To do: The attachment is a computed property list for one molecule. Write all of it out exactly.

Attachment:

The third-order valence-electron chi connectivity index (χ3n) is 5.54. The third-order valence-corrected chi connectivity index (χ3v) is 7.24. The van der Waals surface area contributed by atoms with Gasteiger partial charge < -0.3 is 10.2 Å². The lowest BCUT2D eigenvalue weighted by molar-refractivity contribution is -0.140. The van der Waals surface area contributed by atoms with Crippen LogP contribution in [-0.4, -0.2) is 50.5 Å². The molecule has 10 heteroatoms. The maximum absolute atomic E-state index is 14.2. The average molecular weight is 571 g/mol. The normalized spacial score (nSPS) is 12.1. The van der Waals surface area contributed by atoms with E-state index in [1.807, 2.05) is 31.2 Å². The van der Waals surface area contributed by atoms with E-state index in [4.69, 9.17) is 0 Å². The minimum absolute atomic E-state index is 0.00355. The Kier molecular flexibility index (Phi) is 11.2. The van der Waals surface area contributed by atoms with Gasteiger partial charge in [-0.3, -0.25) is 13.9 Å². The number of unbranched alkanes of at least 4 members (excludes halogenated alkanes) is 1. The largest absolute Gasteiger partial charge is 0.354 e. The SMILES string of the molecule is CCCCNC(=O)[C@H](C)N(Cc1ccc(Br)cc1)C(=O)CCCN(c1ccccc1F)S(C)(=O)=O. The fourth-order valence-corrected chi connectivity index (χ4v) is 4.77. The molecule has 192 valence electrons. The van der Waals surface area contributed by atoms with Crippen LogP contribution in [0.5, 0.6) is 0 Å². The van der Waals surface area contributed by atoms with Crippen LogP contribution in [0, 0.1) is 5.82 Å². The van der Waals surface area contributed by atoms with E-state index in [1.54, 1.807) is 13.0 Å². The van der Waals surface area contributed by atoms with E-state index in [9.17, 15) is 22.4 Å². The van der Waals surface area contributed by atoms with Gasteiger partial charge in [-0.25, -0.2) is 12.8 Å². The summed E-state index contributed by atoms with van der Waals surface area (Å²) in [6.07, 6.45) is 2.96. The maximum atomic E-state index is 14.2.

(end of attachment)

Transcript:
The third-order valence-electron chi connectivity index (χ3n) is 5.54. The third-order valence-corrected chi connectivity index (χ3v) is 7.24. The van der Waals surface area contributed by atoms with Gasteiger partial charge < -0.3 is 10.2 Å². The lowest BCUT2D eigenvalue weighted by molar-refractivity contribution is -0.140. The van der Waals surface area contributed by atoms with Crippen LogP contribution in [-0.4, -0.2) is 50.5 Å². The molecule has 10 heteroatoms. The maximum absolute atomic E-state index is 14.2. The average molecular weight is 571 g/mol. The normalized spacial score (nSPS) is 12.1. The van der Waals surface area contributed by atoms with E-state index in [1.807, 2.05) is 31.2 Å². The van der Waals surface area contributed by atoms with E-state index in [4.69, 9.17) is 0 Å². The minimum absolute atomic E-state index is 0.00355. The Kier molecular flexibility index (Phi) is 11.2. The van der Waals surface area contributed by atoms with Gasteiger partial charge in [-0.3, -0.25) is 13.9 Å². The number of unbranched alkanes of at least 4 members (excludes halogenated alkanes) is 1. The largest absolute Gasteiger partial charge is 0.354 e. The SMILES string of the molecule is CCCCNC(=O)[C@H](C)N(Cc1ccc(Br)cc1)C(=O)CCCN(c1ccccc1F)S(C)(=O)=O. The fourth-order valence-corrected chi connectivity index (χ4v) is 4.77. The molecule has 192 valence electrons. The van der Waals surface area contributed by atoms with Crippen LogP contribution in [0.5, 0.6) is 0 Å². The van der Waals surface area contributed by atoms with Crippen LogP contribution in [0, 0.1) is 5.82 Å². The van der Waals surface area contributed by atoms with E-state index in [1.54, 1.807) is 13.0 Å². The van der Waals surface area contributed by atoms with E-state index in [9.17, 15) is 22.4 Å². The van der Waals surface area contributed by atoms with Gasteiger partial charge in [-0.25, -0.2) is 12.8 Å². The summed E-state index contributed by atoms with van der Waals surface area (Å²) in [6.07, 6.45) is 2.96. The maximum atomic E-state index is 14.2.